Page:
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Production controller for facility group work start

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US5993041A
US5993041A US08982044 US98204497A US5993041A US 5993041 A US5993041 A US 5993041A US 08982044 US08982044 US 08982044 US 98204497 A US98204497 A US 98204497A US 5993041 A US5993041 A US 5993041A
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facility
work
buffer
lot
process
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Hiroyasu Toba
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Rakuten Inc
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NEC Corp
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    • GPHYSICS
    • G05CONTROLLING; REGULATING
    • G05BCONTROL OR REGULATING SYSTEMS IN GENERAL; FUNCTIONAL ELEMENTS OF SUCH SYSTEMS; MONITORING OR TESTING ARRANGEMENTS FOR SUCH SYSTEMS OR ELEMENTS
    • G05B19/00Programme-control systems
    • G05B19/02Programme-control systems electric
    • G05B19/418Total factory control, i.e. centrally controlling a plurality of machines, e.g. direct or distributed numerical control [DNC], flexible manufacturing systems [FMS], integrated manufacturing systems [IMS], computer integrated manufacturing [CIM]
    • G05B19/41865Total factory control, i.e. centrally controlling a plurality of machines, e.g. direct or distributed numerical control [DNC], flexible manufacturing systems [FMS], integrated manufacturing systems [IMS], computer integrated manufacturing [CIM] characterised by job scheduling, process planning, material flow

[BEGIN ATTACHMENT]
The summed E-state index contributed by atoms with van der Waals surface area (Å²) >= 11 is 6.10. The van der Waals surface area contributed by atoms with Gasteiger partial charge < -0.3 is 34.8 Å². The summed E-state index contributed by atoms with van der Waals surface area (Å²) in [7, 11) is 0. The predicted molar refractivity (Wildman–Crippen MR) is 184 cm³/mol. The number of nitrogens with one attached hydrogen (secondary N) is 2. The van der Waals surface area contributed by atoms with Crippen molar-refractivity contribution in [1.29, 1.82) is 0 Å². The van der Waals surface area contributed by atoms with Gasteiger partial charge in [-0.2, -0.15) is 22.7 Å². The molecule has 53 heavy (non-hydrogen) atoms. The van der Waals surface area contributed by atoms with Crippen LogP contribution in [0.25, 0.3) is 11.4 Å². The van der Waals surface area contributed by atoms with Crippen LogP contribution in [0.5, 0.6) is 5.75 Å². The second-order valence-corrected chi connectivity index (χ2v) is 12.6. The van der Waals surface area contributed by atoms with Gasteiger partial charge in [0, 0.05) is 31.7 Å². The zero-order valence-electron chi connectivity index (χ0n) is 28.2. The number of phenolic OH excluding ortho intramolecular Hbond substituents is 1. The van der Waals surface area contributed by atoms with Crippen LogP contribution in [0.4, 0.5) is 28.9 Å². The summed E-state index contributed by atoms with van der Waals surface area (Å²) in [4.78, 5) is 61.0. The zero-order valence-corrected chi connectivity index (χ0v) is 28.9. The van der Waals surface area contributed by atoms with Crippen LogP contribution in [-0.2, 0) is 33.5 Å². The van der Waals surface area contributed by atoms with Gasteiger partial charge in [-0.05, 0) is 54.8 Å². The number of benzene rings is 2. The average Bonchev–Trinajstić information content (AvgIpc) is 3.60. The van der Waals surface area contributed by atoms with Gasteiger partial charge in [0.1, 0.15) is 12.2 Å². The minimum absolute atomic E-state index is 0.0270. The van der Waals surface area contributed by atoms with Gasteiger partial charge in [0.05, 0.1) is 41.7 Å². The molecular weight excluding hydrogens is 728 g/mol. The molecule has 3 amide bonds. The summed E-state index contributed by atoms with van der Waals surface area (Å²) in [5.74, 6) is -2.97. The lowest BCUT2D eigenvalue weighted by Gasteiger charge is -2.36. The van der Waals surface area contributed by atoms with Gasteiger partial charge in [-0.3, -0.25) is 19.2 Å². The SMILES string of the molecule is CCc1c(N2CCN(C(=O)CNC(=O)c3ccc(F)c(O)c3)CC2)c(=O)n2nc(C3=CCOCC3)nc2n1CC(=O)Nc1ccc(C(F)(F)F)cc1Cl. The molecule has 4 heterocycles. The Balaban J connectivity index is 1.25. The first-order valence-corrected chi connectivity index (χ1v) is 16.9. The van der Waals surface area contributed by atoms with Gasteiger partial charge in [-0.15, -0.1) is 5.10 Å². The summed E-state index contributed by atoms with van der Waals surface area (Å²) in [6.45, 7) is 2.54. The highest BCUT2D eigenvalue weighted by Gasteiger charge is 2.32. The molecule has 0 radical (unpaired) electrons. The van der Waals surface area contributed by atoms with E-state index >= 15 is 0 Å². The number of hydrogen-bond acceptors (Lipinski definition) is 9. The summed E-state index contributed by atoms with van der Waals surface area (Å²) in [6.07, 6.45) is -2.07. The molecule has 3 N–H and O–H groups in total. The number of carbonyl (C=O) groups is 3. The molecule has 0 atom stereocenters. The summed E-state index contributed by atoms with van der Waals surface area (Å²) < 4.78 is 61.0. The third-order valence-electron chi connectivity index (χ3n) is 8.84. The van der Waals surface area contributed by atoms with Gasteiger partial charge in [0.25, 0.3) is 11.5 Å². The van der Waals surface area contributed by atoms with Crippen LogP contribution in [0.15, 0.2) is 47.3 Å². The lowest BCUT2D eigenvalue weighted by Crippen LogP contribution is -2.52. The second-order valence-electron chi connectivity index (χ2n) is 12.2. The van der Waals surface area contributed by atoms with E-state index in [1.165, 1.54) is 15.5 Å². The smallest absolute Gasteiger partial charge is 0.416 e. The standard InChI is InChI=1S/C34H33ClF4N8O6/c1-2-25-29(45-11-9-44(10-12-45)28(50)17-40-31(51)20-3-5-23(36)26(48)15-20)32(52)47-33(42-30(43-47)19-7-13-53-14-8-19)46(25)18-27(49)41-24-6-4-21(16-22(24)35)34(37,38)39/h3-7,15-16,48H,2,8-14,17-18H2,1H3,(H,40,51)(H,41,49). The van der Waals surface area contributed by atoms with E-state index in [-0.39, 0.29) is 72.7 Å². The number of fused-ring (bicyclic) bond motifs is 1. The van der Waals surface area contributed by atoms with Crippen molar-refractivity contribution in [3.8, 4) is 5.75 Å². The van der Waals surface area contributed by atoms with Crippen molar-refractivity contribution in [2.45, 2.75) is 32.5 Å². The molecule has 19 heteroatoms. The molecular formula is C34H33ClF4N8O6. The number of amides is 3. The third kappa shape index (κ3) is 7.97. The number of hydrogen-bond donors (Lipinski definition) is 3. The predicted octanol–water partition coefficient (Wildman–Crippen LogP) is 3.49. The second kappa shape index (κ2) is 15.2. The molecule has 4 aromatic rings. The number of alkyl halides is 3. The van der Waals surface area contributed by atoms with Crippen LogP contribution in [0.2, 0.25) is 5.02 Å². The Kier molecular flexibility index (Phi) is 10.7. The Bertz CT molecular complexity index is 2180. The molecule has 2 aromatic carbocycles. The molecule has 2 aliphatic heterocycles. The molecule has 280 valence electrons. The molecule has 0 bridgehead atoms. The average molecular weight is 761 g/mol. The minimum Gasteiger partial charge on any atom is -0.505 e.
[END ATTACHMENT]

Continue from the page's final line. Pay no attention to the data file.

• YGENERAL TAGGING OF NEW TECHNOLOGICAL DEVELOPMENTS; GENERAL TAGGING OF CROSS-SECTIONAL TECHNOLOGIES SPANNING OVER SEVERAL SECTIONS OF THE IPC; TECHNICAL SUBJECTS COVERED BY FORMER USPC CROSS-REFERENCE ART COLLECTIONS [XRACs] AND DIGESTS
    • Y02TECHNOLOGIES OR APPLICATIONS FOR MITIGATION OR ADAPTATION AGAINST CLIMATE CHANGE
    • Y02PCLIMATE CHANGE MITIGATION TECHNOLOGIES IN THE PRODUCTION OR PROCESSING OF GOODS
    • Y02P90/00Enabling technologies with a potential contribution to greenhouse gas [GHG] emissions mitigation
    • Y02P90/02Total factory control, e.g. smart factories, flexible manufacturing systems [FMS] or integrated manufacturing systems [IMS]
    • Y02P90/20Total factory control, e.g. smart factories, flexible manufacturing systems [FMS] or integrated manufacturing systems [IMS] characterised by job scheduling, process planning or material flow

Abstract

For enabling a execute of work start scheduling based on individual lot attributes, a production controller controls includes a lot schedule managing section for managing a first work estimate schedule for each of lots existing in finite buffer facility groups continuous in a working procedure, a facility schedule managing section for managing an operation stopping estimate schedule and a second work estimate schedule for each of facilities of the continuous finite buffer facility groups, and a buffer schedule managing section for managing a utilization estimate schedule for each of the finite buffer facility groups. With reference to the first work estimate schedule, the operation stopping estimate schedule, the second work estimate schedule, and the utilization estimate schedule, a continuous process scheduling section carries out scheduling of the lots put in a continuous zone of the continuous finite buffer facility groups. With reference to the third work estimate schedule, a progress control section controls execution of the work relative to the lots arrived at the finite buffer facility groups.

Description

BACKGROUND OF THE INVENTION